howard@astro-physics.com can help also.

 

Both can be reached at 815-282-1513



#3 sink45ny

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Posted 18 June 2019 - 10:43 AM

From my experience, which you must independently confirm,  I can close down APCC when the mount is in a position other than the 4 defined park positions. When restarted APCC wants to restart from the "last-park" position. 

Keep in mind mine has the absolute encoders.



#4 dhaval

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Posted 18 June 2019 - 11:17 AM

Ross, I am with Steve. Call George. He will help with most everything.

 

From what I know - a few things (some according to George) - Park 4 is the recommended position to park the mount when not in use. I am not sure why (I have never been able to fully comprehend it and it may be a question that you can ask George). Having said that, I always park in Park 3. I am not near APCC right now, but I don't believe there is a "custom" park position (maybe there is and I just haven't paid attention to it). I also think that not parking in one of the positions is hazardous - there is the chance that the mount will be lost. Remember what AP recommends when the mount is actually lost -they recommend to put the mount in one of the park positions and then restart from that park position (not restart from last park, although after the mount restarts, APCC will automatically default to using last park). This ensures you are "within" a known position to start operations.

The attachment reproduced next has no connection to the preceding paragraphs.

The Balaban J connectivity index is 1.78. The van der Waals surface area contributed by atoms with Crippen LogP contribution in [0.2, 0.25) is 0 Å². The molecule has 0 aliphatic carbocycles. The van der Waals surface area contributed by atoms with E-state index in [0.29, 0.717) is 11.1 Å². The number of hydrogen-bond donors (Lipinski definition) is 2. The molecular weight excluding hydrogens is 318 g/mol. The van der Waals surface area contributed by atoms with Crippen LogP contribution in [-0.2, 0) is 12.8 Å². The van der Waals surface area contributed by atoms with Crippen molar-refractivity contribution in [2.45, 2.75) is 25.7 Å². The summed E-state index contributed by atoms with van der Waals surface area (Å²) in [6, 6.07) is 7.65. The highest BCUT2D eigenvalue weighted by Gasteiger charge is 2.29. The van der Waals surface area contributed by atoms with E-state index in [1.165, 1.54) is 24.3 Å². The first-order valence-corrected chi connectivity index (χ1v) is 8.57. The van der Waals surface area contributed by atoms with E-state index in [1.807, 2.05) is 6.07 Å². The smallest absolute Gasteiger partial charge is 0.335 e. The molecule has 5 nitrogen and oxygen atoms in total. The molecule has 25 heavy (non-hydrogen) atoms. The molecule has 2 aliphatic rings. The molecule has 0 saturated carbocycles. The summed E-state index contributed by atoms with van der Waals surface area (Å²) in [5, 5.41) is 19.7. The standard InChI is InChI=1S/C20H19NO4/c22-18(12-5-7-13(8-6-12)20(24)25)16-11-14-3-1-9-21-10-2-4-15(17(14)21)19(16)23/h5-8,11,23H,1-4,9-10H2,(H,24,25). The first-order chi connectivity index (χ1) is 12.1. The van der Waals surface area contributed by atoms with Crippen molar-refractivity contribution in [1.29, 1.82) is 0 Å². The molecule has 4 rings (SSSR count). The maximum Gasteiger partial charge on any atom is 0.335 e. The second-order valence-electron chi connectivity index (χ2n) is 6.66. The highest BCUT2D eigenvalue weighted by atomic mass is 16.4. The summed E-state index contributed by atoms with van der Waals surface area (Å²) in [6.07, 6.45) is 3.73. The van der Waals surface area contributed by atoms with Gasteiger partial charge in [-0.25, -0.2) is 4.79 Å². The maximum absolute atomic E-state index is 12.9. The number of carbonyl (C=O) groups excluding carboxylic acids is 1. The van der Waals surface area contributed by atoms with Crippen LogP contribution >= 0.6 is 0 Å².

I doubt if there is a write up of what the mount actually does. But, APCC and the chip on the mount are responsible for "knowing" where the mount is. Thus, after the mount is lost, due to whatever reason, and if restarted the right way, the mount will know where it last pointed and pick it up from there. The caveat here is that there cannot be manual movement of the mount after it got lost otherwise it throws things off (meaning the stored pointing position of the mount may no longer match with the where the mount is actually pointing after manually moving it).